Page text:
The recipe was a hit. I encourage everyone to try this out. It was far easier than I expected once I got my hands dirty.

A few pointers to add on to the instructions below…

1. If you can’t find the cornet molds cut 4″ diameter circles out of manila folder material, roll them into a cone, and wrap them with aluminum foil.

rolled cornets

cornets

2. When rolling the molds leave large openings at the mouths of the cones—mine were a bit too small so I couldn’t fit as much tartare in as I would have liked.

These puppies are delicious and will make you feel elite, especially when paired with a flute of champagne and some Jazz. Happy New Year!

Salmon Tartare with Sweet Red Onion and Crème Fraiche  Adapted from Thomas Keller’s French Laundry Cookbook

Cornets

1⁄4 cup plus 3 tablespoons all-purpose flour

1 tablespoon plus 1 teaspoon sugar

1 teaspoon kosher salt

8 tablespoons (4 ounces) unsalted butter, softened but still cool to the touch

2 large egg whites, cold

2 tablespoons black sesame seeds

 Salmon Tartare (makes about 3 ⁄ 4 cups)

4 ounces salmon fillet (belly preferred) skin and any pin bones removed and very finely minced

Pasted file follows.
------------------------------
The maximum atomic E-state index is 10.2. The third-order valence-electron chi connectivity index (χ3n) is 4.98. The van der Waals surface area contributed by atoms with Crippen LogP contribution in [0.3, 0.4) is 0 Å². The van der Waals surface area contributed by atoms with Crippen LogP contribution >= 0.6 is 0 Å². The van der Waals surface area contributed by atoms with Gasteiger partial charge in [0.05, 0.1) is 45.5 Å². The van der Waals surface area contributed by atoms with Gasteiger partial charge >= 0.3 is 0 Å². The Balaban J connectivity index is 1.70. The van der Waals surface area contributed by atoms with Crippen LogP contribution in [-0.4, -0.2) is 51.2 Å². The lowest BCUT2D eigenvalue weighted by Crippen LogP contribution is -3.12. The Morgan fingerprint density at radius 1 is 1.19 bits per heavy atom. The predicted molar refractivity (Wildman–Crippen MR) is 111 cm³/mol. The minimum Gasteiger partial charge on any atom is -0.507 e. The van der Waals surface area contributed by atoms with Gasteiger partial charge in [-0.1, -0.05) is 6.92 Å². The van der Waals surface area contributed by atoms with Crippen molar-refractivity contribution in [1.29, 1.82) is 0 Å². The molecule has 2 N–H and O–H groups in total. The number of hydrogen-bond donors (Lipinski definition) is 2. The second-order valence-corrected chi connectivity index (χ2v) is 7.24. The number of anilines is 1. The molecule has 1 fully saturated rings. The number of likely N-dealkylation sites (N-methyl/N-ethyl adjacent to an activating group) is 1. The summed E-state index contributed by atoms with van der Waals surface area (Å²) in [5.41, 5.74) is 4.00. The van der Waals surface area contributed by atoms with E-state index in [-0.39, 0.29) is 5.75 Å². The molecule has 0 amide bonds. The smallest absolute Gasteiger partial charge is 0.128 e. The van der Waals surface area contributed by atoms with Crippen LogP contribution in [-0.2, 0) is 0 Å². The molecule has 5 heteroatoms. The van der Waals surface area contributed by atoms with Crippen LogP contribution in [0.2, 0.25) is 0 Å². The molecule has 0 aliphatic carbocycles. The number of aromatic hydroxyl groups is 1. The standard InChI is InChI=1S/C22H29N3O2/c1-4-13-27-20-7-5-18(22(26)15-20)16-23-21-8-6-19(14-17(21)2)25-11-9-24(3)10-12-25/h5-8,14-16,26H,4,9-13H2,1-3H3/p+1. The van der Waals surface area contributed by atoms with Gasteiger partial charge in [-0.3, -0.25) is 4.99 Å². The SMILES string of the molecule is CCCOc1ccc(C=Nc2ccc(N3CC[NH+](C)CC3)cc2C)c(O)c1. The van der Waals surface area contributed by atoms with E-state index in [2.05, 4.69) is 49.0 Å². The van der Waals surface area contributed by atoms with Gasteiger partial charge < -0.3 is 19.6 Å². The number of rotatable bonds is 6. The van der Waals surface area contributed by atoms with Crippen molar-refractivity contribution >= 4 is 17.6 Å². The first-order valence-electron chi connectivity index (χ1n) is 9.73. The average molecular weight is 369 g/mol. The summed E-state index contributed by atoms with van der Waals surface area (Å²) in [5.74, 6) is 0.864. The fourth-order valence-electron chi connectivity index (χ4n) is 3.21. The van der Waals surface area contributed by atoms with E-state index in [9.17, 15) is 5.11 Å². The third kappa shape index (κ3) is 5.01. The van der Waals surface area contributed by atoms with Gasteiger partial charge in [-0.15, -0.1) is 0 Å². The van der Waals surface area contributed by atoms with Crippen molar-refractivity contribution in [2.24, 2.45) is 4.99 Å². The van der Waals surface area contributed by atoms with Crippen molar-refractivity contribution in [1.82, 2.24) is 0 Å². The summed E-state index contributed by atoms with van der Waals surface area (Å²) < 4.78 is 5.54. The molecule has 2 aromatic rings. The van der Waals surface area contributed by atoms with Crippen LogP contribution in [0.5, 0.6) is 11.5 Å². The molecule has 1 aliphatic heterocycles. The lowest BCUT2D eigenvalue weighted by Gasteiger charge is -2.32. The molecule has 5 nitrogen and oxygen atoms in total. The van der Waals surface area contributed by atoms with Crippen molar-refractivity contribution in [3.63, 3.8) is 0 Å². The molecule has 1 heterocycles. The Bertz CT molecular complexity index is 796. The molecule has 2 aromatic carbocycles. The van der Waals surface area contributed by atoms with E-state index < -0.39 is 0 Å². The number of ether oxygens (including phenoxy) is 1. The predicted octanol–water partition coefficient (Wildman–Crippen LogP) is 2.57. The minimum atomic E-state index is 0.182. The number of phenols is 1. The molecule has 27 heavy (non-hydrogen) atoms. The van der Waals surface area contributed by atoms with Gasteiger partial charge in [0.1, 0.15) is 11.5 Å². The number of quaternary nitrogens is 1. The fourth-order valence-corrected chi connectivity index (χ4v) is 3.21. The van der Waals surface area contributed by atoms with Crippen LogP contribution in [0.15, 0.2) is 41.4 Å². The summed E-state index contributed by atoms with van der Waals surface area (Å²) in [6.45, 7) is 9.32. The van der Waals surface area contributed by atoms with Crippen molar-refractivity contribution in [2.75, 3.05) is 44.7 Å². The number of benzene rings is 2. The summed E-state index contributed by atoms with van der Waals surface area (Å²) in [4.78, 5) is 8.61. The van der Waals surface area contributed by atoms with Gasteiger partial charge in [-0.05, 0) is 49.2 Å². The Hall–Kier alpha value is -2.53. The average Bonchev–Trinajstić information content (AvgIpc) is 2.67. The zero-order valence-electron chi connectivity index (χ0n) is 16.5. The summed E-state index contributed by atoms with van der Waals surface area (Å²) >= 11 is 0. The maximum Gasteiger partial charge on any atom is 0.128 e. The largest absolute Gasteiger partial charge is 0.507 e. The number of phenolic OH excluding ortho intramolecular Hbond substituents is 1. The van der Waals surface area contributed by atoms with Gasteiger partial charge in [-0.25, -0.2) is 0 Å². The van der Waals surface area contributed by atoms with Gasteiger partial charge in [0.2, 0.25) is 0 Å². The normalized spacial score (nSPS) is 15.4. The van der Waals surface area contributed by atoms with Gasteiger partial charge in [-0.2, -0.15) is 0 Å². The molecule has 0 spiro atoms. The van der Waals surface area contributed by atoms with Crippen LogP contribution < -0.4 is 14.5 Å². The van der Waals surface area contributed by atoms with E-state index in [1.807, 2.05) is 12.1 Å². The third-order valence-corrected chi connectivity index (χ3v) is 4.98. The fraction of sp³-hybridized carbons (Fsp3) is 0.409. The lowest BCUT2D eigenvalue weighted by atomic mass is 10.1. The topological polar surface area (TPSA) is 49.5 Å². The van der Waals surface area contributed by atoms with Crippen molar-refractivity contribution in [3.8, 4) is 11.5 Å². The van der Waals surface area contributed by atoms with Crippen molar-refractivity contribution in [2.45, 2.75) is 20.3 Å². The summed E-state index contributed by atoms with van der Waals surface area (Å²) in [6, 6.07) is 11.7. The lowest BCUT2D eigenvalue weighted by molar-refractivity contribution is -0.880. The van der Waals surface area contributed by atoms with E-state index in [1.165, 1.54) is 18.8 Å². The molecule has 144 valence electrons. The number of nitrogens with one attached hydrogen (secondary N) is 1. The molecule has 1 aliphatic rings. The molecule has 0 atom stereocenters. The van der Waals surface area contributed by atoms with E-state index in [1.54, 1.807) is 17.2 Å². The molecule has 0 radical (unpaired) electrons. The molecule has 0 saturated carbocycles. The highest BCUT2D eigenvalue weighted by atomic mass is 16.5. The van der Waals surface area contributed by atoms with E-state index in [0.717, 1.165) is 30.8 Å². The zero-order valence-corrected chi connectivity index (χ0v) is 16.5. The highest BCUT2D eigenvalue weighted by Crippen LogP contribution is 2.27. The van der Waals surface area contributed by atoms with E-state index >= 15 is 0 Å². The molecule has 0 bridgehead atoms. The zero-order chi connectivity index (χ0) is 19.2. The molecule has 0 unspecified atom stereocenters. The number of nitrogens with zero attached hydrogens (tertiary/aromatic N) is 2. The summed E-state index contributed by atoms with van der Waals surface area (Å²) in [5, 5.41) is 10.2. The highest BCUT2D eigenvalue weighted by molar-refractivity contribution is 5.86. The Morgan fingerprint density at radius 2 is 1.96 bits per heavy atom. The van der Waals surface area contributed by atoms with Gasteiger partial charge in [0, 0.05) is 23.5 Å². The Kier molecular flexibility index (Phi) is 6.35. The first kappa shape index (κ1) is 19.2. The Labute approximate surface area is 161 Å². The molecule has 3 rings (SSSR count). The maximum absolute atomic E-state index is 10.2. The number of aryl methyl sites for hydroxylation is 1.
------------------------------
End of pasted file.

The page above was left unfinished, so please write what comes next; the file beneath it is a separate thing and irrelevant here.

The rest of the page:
3⁄4 teaspoon extra virgin olive oil

3⁄4 teaspoon lemon oil (see Sources page 315)

1 1⁄2 teaspoons finely minced chives

1 1⁄2 teaspoons finely minced shallots

1⁄2 teaspoon kosher salt, or to taste

Small pinch of freshly ground white pepper, or to taste

 Sweet Red Onion Créme Fraîche

1 tablespoon finely minced red onions

1⁄2 cup créme fraîche

1⁄4 teaspoon kosher salt, or to taste

Freshly ground white pepper to taste

24 chive tips (about 1 inch long)

 For the cornets: mix together the flour, sugar, and salt. In a separate bowl, whisk the softened butter until it is completely smooth. Beat the egg whites into the dry ingredients until incorporated and smooth. Whisk in the softened butter until the batter is creamy and without any lumps.

Preheat the oven to 400°F.

Make a 4-inch circular stencil (using my method above). Place a Silpat on the counter and spook batter into the stencil scraping off the excess. Repeat this until you have filled the silpat. Slide it onto a baking sheet. Sprinkle each cornet with a pinch of black sesame seeds.